Susan Ryder was recently featured as the New English Art Club's artist of the month. This interview is taken from a feature on their website where Susan reflects on her influences, inspirations and painting process:
“Since the greatest source of inspiration for me has always been interior light, lockdown has not been a problem. With time, lamplight, and a family house with rooms I love, I have been able to continue painting happily for my next solo show at Panter and Hall in late September."
Drawing Room Sunlight, Susan Ryder 2020
"My father, a naval officer and good amateur painter was my first influence. I remember, when aged about ten, sketching from his converted fishing boat in some Brittany harbour. I complained that the lighthouse had moved. No one believed me until it was discovered with some panic, that the anchor was dragging!
He would take me to draw stuffed animals in the Natural History Museum, which I found embarrassing. Then, at sixteen, he encouraged me to apply to study at the Byam Shaw School of Drawing and Painting but adding as a caution that only nine living artists were supporting themselves just through painting.
I had loved doing the stage sets at school and so I decided this was what I would train for. Now half a century later as I ‘arrange’ my interiors, switching on the lamps and my spotlight, I feel - and indeed I am - still setting the scene."
Many Lamps, Susan Ryder 2020
"The Byam Shaw in the 1960s was at Notting Hill Gate. It was small, friendly and inspirational, with teachers such as Bernard Dunstan, Diana Armfield and Maurice de Saumarez to encourage me. For my first entry in the RA Summer Exhibition, Bernard even lent - indeed probably gave - me a frame! My leaving diploma thesis compared Vermeer and Vuillard’s interior light but I surprisingly won a David Murray Landscape Scholarship. At 21, I taught art at a small girl’s school in Claygate, started getting portrait commissions, and got married.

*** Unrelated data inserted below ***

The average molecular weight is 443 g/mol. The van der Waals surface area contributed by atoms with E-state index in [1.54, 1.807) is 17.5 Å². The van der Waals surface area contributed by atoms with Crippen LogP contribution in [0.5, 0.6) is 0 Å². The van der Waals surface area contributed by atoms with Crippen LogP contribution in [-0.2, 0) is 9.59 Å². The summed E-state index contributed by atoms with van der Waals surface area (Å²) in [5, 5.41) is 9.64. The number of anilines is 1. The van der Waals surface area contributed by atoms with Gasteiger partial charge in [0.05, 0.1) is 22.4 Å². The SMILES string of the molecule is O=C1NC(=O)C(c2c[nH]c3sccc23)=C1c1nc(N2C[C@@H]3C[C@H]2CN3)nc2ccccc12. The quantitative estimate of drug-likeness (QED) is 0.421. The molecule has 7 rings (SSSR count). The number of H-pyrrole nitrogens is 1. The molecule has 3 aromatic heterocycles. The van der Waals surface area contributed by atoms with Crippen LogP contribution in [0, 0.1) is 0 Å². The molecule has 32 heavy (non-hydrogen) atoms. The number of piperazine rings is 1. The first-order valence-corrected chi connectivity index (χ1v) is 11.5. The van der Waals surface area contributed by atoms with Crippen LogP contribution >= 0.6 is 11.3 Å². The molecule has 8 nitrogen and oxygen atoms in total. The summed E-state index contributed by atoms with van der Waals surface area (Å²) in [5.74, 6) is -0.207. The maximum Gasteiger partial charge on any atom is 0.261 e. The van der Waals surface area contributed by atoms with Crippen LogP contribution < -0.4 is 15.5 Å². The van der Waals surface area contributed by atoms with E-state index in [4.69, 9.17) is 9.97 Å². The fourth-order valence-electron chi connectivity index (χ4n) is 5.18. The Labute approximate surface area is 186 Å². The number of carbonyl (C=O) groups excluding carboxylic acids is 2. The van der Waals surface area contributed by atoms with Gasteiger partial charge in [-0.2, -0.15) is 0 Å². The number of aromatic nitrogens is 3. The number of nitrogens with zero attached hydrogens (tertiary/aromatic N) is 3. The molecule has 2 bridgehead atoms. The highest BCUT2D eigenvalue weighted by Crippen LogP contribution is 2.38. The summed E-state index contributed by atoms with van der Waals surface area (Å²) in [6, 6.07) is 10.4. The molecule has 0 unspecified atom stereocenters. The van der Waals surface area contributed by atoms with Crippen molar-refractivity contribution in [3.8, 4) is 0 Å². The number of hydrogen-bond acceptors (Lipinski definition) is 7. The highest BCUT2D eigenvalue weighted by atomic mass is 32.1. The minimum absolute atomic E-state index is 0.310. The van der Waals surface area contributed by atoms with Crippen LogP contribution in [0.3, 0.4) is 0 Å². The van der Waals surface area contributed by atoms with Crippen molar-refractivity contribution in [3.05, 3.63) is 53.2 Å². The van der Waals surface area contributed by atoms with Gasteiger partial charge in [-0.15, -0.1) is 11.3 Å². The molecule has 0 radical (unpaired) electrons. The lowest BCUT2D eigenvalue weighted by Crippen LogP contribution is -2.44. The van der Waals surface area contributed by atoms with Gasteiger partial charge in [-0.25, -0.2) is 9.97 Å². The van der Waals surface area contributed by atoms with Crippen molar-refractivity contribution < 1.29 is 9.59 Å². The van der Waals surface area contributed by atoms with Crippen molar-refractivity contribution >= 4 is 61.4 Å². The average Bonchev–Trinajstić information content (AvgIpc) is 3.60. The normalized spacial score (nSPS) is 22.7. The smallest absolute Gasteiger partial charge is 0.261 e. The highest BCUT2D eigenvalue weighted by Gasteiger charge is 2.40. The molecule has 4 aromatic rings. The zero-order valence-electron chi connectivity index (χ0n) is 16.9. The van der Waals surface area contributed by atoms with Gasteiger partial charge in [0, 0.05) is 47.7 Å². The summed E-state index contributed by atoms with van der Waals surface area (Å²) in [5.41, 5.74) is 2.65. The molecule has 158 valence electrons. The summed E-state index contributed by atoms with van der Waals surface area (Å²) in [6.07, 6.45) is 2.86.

I was elected a member of the New English Art Club on the strength of my painting of a ‘Sow with her Piglets’ painted in Suffolk in the 1970s. The buyer recently sent me this photograph:"
Sow with Piglets, Susan Ryder c.1970
"Over the years, I have enjoyed many painting trips to France, renting paintable houses with Byam Shaw friends Jane Corsellis, Diana Calvert and Annabel Gosling, now also joined by Julia Trotter - a painting friend and Scottish neighbour. I have also painted in Kashmir, China and Antarctica.
At that time, W. H. Patterson gave me many solo shows and the NEAC have been a most supportive club to belong to. I was also incredibly lucky to be taken on by Manya Igel, a much-missed friend and dealer.
Now I am spoilt by Panter and Hall in Pall Mall who have been looking after me for several years and with whom I will be having my next solo show in September, the first for four years. Interiors, of course, French terraces and my garden in the Scottish Borders, all beautifully framed by Christina Leder whose portrait you can see here painted about 20 years ago:"
Portrait of Christina, Susan Ryder c.2000
"My forthcoming show is called 'Looking Through'. This is because I have realised over the years that this is very much what painting means to me. Although I so admire artists who create flat exciting shapes with colours and balance, for me it is space and depth. To set a red telephone box far down a snowy street just by thinking it there as I make the mark. The brush cutting-in darkly behind a lit lamp, sending the room back behind it. A view through a distant window leading the eye past the still life. I feel excited even writing about it."
Terrace Tables, Périgord, Susan Ryder 2020
The eCatalogue for Susan's exhibition Looking Through can be viewed here.
The original NEAC feature can be read in full on their website here.